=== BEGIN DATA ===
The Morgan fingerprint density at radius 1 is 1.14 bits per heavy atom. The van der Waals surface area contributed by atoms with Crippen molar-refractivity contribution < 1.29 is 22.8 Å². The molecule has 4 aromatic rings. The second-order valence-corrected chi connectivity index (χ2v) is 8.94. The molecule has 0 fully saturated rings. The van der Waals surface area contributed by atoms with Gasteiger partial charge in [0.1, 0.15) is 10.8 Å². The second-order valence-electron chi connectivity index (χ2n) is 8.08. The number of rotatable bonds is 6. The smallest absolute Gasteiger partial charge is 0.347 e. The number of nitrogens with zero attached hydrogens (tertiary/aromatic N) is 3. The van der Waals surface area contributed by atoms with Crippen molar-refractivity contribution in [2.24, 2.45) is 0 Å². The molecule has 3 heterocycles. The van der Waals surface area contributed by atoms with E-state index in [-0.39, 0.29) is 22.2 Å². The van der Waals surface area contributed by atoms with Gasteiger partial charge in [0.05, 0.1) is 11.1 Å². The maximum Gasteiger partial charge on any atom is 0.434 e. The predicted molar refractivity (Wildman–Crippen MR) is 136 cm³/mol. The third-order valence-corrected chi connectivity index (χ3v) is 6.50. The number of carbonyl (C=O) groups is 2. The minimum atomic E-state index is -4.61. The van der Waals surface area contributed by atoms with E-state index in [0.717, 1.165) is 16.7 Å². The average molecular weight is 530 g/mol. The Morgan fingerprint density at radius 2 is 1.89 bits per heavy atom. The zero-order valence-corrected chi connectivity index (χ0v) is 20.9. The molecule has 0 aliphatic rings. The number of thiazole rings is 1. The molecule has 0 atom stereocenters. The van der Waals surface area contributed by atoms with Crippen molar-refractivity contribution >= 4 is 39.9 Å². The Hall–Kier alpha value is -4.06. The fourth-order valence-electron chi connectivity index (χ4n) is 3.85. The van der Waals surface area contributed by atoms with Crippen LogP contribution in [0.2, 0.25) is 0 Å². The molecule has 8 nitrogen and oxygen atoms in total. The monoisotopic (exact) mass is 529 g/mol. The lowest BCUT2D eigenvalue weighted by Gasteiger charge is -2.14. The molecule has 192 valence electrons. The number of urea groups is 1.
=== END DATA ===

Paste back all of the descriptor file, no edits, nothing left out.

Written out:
The Morgan fingerprint density at radius 1 is 1.14 bits per heavy atom. The van der Waals surface area contributed by atoms with Crippen molar-refractivity contribution < 1.29 is 22.8 Å². The molecule has 4 aromatic rings. The second-order valence-corrected chi connectivity index (χ2v) is 8.94. The molecule has 0 fully saturated rings. The van der Waals surface area contributed by atoms with Gasteiger partial charge in [0.1, 0.15) is 10.8 Å². The second-order valence-electron chi connectivity index (χ2n) is 8.08. The number of rotatable bonds is 6. The smallest absolute Gasteiger partial charge is 0.347 e. The number of nitrogens with zero attached hydrogens (tertiary/aromatic N) is 3. The van der Waals surface area contributed by atoms with Crippen molar-refractivity contribution in [2.24, 2.45) is 0 Å². The molecule has 3 heterocycles. The van der Waals surface area contributed by atoms with E-state index in [-0.39, 0.29) is 22.2 Å². The van der Waals surface area contributed by atoms with Gasteiger partial charge in [0.05, 0.1) is 11.1 Å². The maximum Gasteiger partial charge on any atom is 0.434 e. The predicted molar refractivity (Wildman–Crippen MR) is 136 cm³/mol. The third-order valence-corrected chi connectivity index (χ3v) is 6.50. The number of carbonyl (C=O) groups is 2. The minimum atomic E-state index is -4.61. The van der Waals surface area contributed by atoms with E-state index in [0.717, 1.165) is 16.7 Å². The average molecular weight is 530 g/mol. The Morgan fingerprint density at radius 2 is 1.89 bits per heavy atom. The zero-order valence-corrected chi connectivity index (χ0v) is 20.9. The molecule has 0 aliphatic rings. The number of thiazole rings is 1. The molecule has 0 atom stereocenters. The van der Waals surface area contributed by atoms with Crippen molar-refractivity contribution >= 4 is 39.9 Å². The Hall–Kier alpha value is -4.06. The fourth-order valence-electron chi connectivity index (χ4n) is 3.85. The van der Waals surface area contributed by atoms with Crippen LogP contribution in [0.2, 0.25) is 0 Å². The molecule has 8 nitrogen and oxygen atoms in total. The monoisotopic (exact) mass is 529 g/mol. The lowest BCUT2D eigenvalue weighted by Gasteiger charge is -2.14. The molecule has 192 valence electrons. The number of urea groups is 1.